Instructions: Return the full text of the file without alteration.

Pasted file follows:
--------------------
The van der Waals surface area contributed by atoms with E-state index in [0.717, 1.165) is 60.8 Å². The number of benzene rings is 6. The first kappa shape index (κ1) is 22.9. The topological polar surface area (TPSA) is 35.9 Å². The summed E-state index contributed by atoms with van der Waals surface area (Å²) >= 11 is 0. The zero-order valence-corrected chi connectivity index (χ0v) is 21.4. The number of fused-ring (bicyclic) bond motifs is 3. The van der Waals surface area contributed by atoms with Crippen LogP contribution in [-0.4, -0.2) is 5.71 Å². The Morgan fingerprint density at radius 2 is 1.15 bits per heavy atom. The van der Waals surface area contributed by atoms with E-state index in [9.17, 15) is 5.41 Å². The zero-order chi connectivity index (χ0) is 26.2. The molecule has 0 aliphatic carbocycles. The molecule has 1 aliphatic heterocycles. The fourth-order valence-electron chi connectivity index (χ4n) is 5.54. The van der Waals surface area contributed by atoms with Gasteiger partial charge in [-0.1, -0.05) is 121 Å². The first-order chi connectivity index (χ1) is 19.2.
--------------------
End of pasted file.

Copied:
The van der Waals surface area contributed by atoms with E-state index in [0.717, 1.165) is 60.8 Å². The number of benzene rings is 6. The first kappa shape index (κ1) is 22.9. The topological polar surface area (TPSA) is 35.9 Å². The summed E-state index contributed by atoms with van der Waals surface area (Å²) >= 11 is 0. The zero-order valence-corrected chi connectivity index (χ0v) is 21.4. The number of fused-ring (bicyclic) bond motifs is 3. The van der Waals surface area contributed by atoms with Crippen LogP contribution in [-0.4, -0.2) is 5.71 Å². The Morgan fingerprint density at radius 2 is 1.15 bits per heavy atom. The van der Waals surface area contributed by atoms with E-state index in [9.17, 15) is 5.41 Å². The zero-order chi connectivity index (χ0) is 26.2. The molecule has 0 aliphatic carbocycles. The molecule has 1 aliphatic heterocycles. The fourth-order valence-electron chi connectivity index (χ4n) is 5.54. The van der Waals surface area contributed by atoms with Gasteiger partial charge in [-0.1, -0.05) is 121 Å². The first-order chi connectivity index (χ1) is 19.2.